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Washington State knocks off No. 8 Arizona, 73-70, behind clutch shot-making and timely defense

Jan. 13—PULLMAN — Jaylen Wells could barely keep the smile off his face as he positioned his iPhone.

"Wait for it," the Washington State wing said to his Instagram Live audience. "Wait for it."

In the Cougars' locker room after their 73-70 upset of No. 8 Arizona Saturday afternoon, there hung an excitement, a restless anticipation for the arrival of head coach Kyle Smith. WSU players gathered in a circle.

Then Smith walked into the middle, in perfect position for players to spray him with water, shouting and laughing in jubilee. They jumped and screamed, flinging water every which way, basking in the glow of a statement win over a blue-blood program.

It was that and more for WSU (12-5, 3-3 Pac-12), which got 24 points and 13 rebounds from forward Isaac Jones and 18 points from guard Myles Rice, who hit a midrange pull-up for a 71-67 lead in the final seconds. He finished it off with two free throws, sealing WSU's first home win over a top-10 foe in four years.

"That was just a really great effort by our team," Smith said. "Especially defensively. They're such a high-octane, potent team. A big part of that is not turning it over against them. I think we only had nine turnovers. That was huge."

The Cougars, who also got 11 points and seven rebounds from Wells, led almost the entire way. They took a 34-30 lead into halftime. They used a 6-0 lead to open an eight-point lead in the opening minutes of the second half. They responded to every Arizona push with one of their own, nursing a 51-55 lead in the final 8 minutes.

That's when Arizona threatened to take control. The Wildcats scored six straight to take a 57-55 lead when a 3-pointer from transfer guard Caleb Love fell through the net. Love totaled 28 points. He looked poised to singlehandedly stave off a setback.

The Cougars never blinked. Jones got to the rim for a basket. Wells followed with an off-balance jumper. Then Rice joined the attack, parlaying his quickness into a dribble-handoff opportunity, curling around a screen from Oscar Cluff to can a critical 3-pointer. That gave the Cougars a 62-59 lead as the clock ticked closer to 3 minutes left.

"We never got rattled. We never worried," Rice said. "We just banded together."

From there, it was all about shot-making for WSU. Wells connected on a pair of free throws. Then Rice went back to the pick-and-roll with Cluff, whose screen pried open Rice, who faded to his left, rose up and scored.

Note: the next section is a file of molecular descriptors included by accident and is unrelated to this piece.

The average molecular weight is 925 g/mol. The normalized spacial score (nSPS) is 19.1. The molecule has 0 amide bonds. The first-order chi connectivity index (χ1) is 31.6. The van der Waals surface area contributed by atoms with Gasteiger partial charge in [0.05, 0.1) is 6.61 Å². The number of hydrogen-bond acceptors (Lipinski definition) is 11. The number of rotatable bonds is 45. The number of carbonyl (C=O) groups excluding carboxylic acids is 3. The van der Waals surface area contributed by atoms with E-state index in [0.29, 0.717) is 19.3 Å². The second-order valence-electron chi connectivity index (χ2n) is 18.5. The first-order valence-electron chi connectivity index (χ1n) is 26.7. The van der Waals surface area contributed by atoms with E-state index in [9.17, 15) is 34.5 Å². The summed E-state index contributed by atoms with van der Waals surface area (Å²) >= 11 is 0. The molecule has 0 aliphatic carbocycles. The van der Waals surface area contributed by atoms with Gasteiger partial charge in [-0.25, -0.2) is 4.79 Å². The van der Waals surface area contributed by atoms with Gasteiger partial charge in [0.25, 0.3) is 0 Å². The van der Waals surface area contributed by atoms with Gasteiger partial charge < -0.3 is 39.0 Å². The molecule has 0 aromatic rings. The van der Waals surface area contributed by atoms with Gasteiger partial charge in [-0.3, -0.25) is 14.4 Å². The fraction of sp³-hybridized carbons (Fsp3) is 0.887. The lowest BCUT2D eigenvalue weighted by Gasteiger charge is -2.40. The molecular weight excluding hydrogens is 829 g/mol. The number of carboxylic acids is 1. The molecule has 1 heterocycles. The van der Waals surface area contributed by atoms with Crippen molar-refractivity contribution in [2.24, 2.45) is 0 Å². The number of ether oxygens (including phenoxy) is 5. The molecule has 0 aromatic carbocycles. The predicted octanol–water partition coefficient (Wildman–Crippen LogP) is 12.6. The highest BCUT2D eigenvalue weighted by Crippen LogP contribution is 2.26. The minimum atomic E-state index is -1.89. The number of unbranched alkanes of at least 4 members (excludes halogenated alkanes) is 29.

Arizona called timeout. Rice jogged to the other end of the court, soaking up the excitement of the 3,564 fans in attendance on this frigid Saturday evening.

"Everybody on the team knows: I work on mini-pulls. I work on midrange jumpers probably more than a lot of people do," Rice said. "I trust my work. I trust my craft. These are the moments that you dream out, beating a ranked team at home, when you're in your driveway, counting down 5, 4, 3, 2, and you shoot it. It was just amazing to do that in front of these fans."

For WSU, the importance of the win comes in the way it might provide an even sunnier future. The Cougars are trying to make the NCAA Tournament for the first time since 2008, one of the country's longest droughts. They can get there by racking up more Quad-1 wins like this one, their second of the season after downing Boise State last month. (Depending on how opponents fare the rest of the season, quadrants can change.)

The Cougars need as many as they can get. WSU's strength of schedule ranks No. 60 in the country, per Ken Pom, which means the Cougars need to capitalize on meaningful opportunities.

"I think it just goes to prove that we can compete with anybody in the country," Rice said, "no matter whether it's on the road, at home, at a neutral site. We got the guys in the locker room, the coaches in the locker room as well to go out there and do what we need to do — and our fans support us 100%."

It also shows the importance of Jones' transfer from Idaho . He spent the first two years of his career at Wenatchee Valley College. Then he transferred to Idaho, where he played last season, earning Big Sky Newcomer of the Year honors for several dominating performances.

Encouraging showings, to be sure, but jumping from the Big Sky to the Pac-12 is a leap of faith. Some wondered if Jones could hang with Power Five athletes. So far, Jones has definitely answered yes, with five double-doubles as a Cougar, including three in conference play.

"I think it's huge because it's part of who I am. Like, I got a chip on my shoulder," Jones said. "A lot of them think I shouldn't be here, or that I'm a fluke and I just get lucky. They were telling me in the game, I can't score without getting fouled — and I was like, 'Bro, I got 20.' So I think it's huge."

For WSU, this win will go down as one of the most rousing of the season, a satisfying victory and a night to celebrate — but to the Cougars, it's also a sign of their capabilities. They can prove this wasn't a fluke by beating Stanford on Thursday and California on Saturday.

Soon enough, maybe Wells won't feel compelled to go live on Instagram after wins like these. Maybe they'll start to feel normal.